Are My Gums Receding? And Why?

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Have you ever noticed you’re often in the dark about having put on weight until the day you need to don that dress or suit that’s been hiding in the closet since last year? Progressive change can be difficult to notice, especially when it occurs to us and not someone else.  Changes that occur along our gum line certainly fall into this category, and given the measurement used to gauge erosion is measured in millimeters, it’s no wonder it’s easy to miss. So, how much erosion is normal, and what causes it? Let’s take a look.

What’s “Normal”?

Unfortunately to most, gum recession is considered to be a normal part of aging.  Even the expression “long in the tooth” stems from the age-old story that as we get older, our gum line tends to recede and expose more of the surface of our teeth. But there really is nothing “normal” about gum recession, and for most of us, it can actually be prevented. So, unless you’re inclined to keep things as they are, and embrace gum recession as the well-paid price of wisdom, we can help.

First things first. There are a host of factors that contribute to the erosion of your gumline. The best part is, the VAST majority of these causes are preventable.

The Biggest Offenders:

  • Clenching or grinding your teeth
  • Over-vigorous, or improper brushing
  • Aggressive flossing
  • Exposure to acids in sports and energy drinks
  • Tobacco use
  • The frequent use of whitening products

All of the above causes of gum loss can be prevented. All of them.  If you grind your teeth at night, you can wear a mouth guard. If you brush as though you’re sanding down the statue of David, learn proper technique from your dentist, or from a video online. Bleeding a lot when flossing? You’re not slicing cheese – go easy, there, friend!  If you smoke, drink too many energy drinks, or chew tobacco, cut back, or stop altogether. None of that stuff is good for you in any way imaginable. And lastly, if you’re actually trying to look like Ross from the show “Friends” by abusing whitening strips, you can stop now, your teeth have got to be super-white already!

Be Proactive

What’s next? How can you tell if your gums are receding faster than the Amazon rainforest? Well, the most proactive step you can take is to visit your dentist. In fact, if you’re going regularly, your dentist has been monitoring your recession for some years now. If you’ve ever noticed your dentist poking around in your mouth with a metal object you can’t see, all while reciting numbers to the hygienist, he’s probably doing two things: measuring the recession of your gums, and the depths of your gum pockets. Both speak to the health of your gum line.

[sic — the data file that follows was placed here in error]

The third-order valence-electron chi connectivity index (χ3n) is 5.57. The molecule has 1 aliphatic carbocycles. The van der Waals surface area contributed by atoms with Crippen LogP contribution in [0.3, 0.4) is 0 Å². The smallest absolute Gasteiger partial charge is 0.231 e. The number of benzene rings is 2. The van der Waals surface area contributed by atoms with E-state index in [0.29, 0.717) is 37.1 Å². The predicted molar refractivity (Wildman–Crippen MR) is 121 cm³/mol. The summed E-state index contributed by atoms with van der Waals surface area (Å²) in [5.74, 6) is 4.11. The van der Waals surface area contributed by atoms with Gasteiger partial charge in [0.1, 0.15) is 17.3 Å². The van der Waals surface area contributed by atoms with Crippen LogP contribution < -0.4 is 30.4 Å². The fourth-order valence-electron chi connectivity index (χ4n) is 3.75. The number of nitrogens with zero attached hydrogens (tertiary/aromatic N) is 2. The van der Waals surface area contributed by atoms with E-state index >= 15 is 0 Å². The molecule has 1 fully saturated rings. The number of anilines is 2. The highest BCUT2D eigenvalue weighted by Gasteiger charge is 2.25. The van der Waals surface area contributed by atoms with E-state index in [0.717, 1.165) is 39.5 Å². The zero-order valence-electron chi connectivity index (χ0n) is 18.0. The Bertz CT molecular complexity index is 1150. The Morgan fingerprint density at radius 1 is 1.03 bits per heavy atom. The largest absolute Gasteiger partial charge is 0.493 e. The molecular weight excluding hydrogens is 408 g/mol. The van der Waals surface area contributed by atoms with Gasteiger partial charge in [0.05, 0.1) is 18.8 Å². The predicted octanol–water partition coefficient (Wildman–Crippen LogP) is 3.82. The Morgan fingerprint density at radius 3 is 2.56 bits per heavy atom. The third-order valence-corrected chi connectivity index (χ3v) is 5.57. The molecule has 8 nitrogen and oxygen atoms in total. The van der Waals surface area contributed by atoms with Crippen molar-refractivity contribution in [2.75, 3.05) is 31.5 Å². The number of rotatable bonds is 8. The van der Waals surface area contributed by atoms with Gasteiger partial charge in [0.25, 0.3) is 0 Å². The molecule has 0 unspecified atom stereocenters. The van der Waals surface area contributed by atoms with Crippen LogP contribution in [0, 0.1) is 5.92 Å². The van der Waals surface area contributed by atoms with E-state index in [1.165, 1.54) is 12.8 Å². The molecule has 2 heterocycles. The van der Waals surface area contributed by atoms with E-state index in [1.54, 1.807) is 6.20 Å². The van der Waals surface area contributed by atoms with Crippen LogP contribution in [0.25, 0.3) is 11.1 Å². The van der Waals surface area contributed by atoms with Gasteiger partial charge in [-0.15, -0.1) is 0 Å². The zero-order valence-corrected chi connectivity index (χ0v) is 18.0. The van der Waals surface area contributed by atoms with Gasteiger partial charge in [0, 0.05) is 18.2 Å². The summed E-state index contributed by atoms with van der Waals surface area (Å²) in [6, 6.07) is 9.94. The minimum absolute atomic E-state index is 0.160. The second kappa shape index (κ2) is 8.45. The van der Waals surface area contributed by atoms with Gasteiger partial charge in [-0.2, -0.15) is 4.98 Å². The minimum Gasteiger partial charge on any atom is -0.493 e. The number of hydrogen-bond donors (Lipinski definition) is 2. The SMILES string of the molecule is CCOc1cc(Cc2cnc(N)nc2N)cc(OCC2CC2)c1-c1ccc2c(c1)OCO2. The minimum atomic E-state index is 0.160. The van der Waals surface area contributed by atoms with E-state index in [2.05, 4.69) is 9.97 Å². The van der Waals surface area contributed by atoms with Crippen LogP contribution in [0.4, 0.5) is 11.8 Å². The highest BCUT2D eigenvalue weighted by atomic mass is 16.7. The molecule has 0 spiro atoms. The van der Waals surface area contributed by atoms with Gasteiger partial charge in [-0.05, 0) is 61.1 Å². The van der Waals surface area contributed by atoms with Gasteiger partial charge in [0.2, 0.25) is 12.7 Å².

So, the next time you hear your dentist reading off what seem like lottery number choices, just ask how your gum-health is going … they’ll be happy to keep you in the loop.

The first sign of gum recession is usually tooth sensitivity, so be on the lookout for this tell-tale sign. Reduce, or eliminate the above discussed habits, and ask your dentist how you’re doing in terms of taking care of your gums. With a little bit of knowledge and proactive behavior, no one will be saying you’re “long in the tooth” any time soon, and you’ll still be able to maintain your sage status. And, that’s a good thing.

Oral Care: Causes of Toothaches, Their Treatment and Prevention

Toothache, also referred to as Dental Pain or Dentalgia, is the most common dental emergency. Toothache refers to the pain in the teeth and their supporting structures, which is triggered by dental diseases or pain referred to the teeth by non-dental diseases. What are the most common causes of Toothache? Toothache is a constantly throbbing pain and may be set off by certain foods or drinks. Apart from Tooth Decay, various other dental problems including the following can cause toothache: Tootheache treatment

  • Pulpitis (inflammation of pulp)
  • Dental Caries
  • Dental Trauma
  • Dentin Hypersensitivity
  • Tooth Abscess
  • Tooth fracture
  • A damaged filling
  • Infected Gums
  • Apical Periodontitis (inflammation of periodontal ligament and alveolar bone)
  • Alveolar Osteitis
  • Trench Mouth ( a gum infection)
  • Dyspepsia
  • Acute Pericoronitis of Lower Wisdom Tooth

How can Toothache be treated? The kind of treatment you receive largely depends upon the cause of your toothache. Dentists, after making a complete oral examination may suggest the following treatments:

  • If toothache is due to cavity, dentists may fill the cavity or extract your tooth.
  • If loose or broken filling is causing the problem, the dentist may put new filling in the place after clearing out the decayed or the broken one.